*I am, dear Miss,
• Your affectionate humble servant,

SAM. JOHNSON.' Jan. 23, 1759

• To Miss PORTER.
(The beginning is torn and lost. )

You will forgive me if I am not yet so composed as to give any directions about any thing. But you are wiser and better than I, and I shall be pleased with all that you shall do. It is not of any use for me now to come down; nor can I bear the place. If you want any

1 This letter was written on the second leaf of the preceding, addressed to Miss Porter. MALONE.

Mrs. Johnson probably died on the 20th or 21st January, and was buried on the day this letter was written. MALONE. On the day on which his mother was buried Johnson composed a prayer, as being ‘now about to return to the com. mon comforts and business of the world.' Pr. and Med. p. 38. After his wife's death he had allowed forty days to pass before his 'return to life.' See ante, p. 271,

note 2.

directions,

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directions, Mr. Howard will advise you. The twenty pounds I could not get a bill for to-night, but will send it on Saturday. *I am, my dear, your affectionate servant,

SAM. JOHNSON. * Jan. 25, 1759.

To Miss PORTER. • DEAR Miss,

“I have no reason to forbear writing, but that it makes my heart heavy, and I had nothing particular to say which might not be delayed to the next post; but had no thoughts of ceasing to correspond with my dear Lucy, the only person now left in the world with whom I think myself connected. There needed not my dear mother's desire, for every heart must lean to somebody, and I have nobody but you; in whom I put all my little affairs with too much confidence to desire you to keep receipts, as you prudently proposed.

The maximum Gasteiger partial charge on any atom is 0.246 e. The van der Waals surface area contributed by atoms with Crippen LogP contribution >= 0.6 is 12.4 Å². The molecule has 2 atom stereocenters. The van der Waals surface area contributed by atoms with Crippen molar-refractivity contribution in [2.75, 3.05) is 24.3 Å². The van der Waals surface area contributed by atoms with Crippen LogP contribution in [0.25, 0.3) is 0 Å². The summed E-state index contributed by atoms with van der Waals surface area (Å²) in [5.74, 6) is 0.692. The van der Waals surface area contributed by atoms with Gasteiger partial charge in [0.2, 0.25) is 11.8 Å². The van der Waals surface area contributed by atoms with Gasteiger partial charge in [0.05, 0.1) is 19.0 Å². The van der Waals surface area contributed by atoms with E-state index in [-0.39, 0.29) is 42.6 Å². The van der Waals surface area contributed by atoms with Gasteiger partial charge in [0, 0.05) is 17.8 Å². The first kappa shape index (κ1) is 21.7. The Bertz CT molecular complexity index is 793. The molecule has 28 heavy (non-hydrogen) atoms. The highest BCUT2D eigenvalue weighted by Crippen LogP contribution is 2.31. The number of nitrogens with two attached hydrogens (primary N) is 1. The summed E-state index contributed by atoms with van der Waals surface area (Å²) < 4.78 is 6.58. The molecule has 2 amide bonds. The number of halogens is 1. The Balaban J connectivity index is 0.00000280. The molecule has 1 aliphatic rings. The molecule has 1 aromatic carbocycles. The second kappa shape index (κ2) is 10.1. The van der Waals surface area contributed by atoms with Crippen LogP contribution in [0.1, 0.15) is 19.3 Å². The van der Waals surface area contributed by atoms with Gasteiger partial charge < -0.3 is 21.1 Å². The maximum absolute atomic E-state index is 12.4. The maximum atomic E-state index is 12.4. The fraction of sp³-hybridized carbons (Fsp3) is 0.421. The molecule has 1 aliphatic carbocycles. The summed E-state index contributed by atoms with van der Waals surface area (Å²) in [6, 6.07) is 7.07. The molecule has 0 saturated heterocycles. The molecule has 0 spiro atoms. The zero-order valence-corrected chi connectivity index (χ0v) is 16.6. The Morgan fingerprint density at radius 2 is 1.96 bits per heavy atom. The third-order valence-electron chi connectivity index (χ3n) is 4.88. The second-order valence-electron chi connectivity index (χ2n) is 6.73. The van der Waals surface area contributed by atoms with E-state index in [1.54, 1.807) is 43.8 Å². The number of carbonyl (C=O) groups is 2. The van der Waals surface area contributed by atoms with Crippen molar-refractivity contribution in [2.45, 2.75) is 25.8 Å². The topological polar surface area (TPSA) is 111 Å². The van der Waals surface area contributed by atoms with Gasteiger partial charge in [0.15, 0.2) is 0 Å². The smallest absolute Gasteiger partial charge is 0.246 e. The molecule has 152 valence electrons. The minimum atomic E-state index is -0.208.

• If you and Kitty will keep the house, I think I shall like it best. Kitty may carry on the trade for herself, keeping her own stock apart, and laying aside any money that she receives for any of the goods which her good mistress has left behind her. I do not see, if this scheme be followed, any need of appraising the books. My mother's debts, dear mother, I suppose I may pay with little difficulty; and the little trade may go silently forward. I fancy Kitty can do nothing better; and I shall not want to put her out of a house, where she has lived so long, and with so much virtue. I am very sorry that she is ill, and earnestly hope that she will soon recover; let her know that I have the highest value for her, and would do any thing for her advantage. Let her think of this proposal. I do not see any likelier method by which she may pass the remaining part of her life in quietness and competence.

•You must have what part of the house you please, while you are inclined to stay in it; but I fatter myself with the hope that you and I shall some time pass our days together. I am very solitary and comfortless, but will not invite you to come hither till I can hope of making you live here so as not to dislike your situation. Pray, my dearest, write to me as often as you can.

•I am, dear Madam,
• Your affectionate humble servant,

"Sam. JOHNSON. Feb. 6, 1759.'

*To Miss PORTER. *DEAR MADAM,

'I thought your last letter long in coming; and did not require or expect such an inventory of little things as you have sent me. I could have taken your word for a matter of much greater value. I

See ante, p. 94.

am